Sun International Will Close Several Loss Making Casinos
In a bid to cut costs and take some pressure off its debt commitments, the South African gambling and hospitality group, Sun International announced that it would be closing some of its loss-making operations. These include several casinos in South Africa, as well as locations in South America to where it expanded in recent years.
On Monday, Sun International said that it would be closing the Fish River Sun, as well as the 66th floor casino at the Ocean Sun Casino in Panama and the Sun Nao Casino in Columbia. The group will also be shutting the International VIP Businesses in South Africa and Panama.
The chief executive officer of Sun International, Anthony Leeming said: “In the case of the Fish River Sun, we’ve had it for a long time and since the casino licence was taken away quite a while back and that was moved to the Boardwalk, we’ve been subsidising the Fish to the extent of R20 to R25 million. Given the current environment we could no longer afford to do so and made the decision to close.”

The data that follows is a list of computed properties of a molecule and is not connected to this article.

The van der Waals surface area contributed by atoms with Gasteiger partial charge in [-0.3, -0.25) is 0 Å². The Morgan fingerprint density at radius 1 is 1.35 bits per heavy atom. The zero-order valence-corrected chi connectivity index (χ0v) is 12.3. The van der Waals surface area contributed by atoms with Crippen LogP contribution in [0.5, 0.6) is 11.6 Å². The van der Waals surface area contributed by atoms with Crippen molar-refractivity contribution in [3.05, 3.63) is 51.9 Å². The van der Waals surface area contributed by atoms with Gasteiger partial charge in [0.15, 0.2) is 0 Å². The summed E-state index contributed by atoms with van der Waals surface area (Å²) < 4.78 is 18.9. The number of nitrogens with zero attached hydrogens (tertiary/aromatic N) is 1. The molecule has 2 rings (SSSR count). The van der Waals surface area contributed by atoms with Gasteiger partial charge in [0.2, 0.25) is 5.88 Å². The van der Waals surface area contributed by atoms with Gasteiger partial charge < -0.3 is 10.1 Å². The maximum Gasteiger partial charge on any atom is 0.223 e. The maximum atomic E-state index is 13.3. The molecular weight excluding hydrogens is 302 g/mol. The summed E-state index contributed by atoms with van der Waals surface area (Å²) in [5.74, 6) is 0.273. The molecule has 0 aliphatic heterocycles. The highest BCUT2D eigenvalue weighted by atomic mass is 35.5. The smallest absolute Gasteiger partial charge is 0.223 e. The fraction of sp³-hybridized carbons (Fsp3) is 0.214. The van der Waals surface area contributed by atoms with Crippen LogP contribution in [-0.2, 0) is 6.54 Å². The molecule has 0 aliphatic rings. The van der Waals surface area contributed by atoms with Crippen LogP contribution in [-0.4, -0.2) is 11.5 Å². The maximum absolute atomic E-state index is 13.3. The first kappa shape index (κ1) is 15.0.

But it’s not all bad news for Sun International. The group said that it intends to restructure the Boardwalk casino and hotel in Port Elizabeth and will address the performance of the Carousel casino in South Africa’s North West province.
“Closing loss-making entities will have a positive impact, as will the interventions we’ve put in place at the Ocean Sun Casino, the Boardwalk and the Carouse,” said Leeming. “We are anticipating much-improved performances from these operations.”
Sun International recently announced a drop in full year adjusted earnings. Some of its interests in South Africa and overseas have fallen significantly short of expectations, and the group is wary to put increasing pressure on its debt. By closing loss-making casinos, the company hopes to raise R1.5 billion.
Sun International hopes that the election of the new President Cyril Ramaphosa will have a positive impact on South Africa’s economy and consumer spending. While the group doesn’t expect to see immediate results, it hopes that political changes “should have a positive effect in the medium term.”
Hospitality numbers in 2017 grew 6% but core casino operations dropped 1%.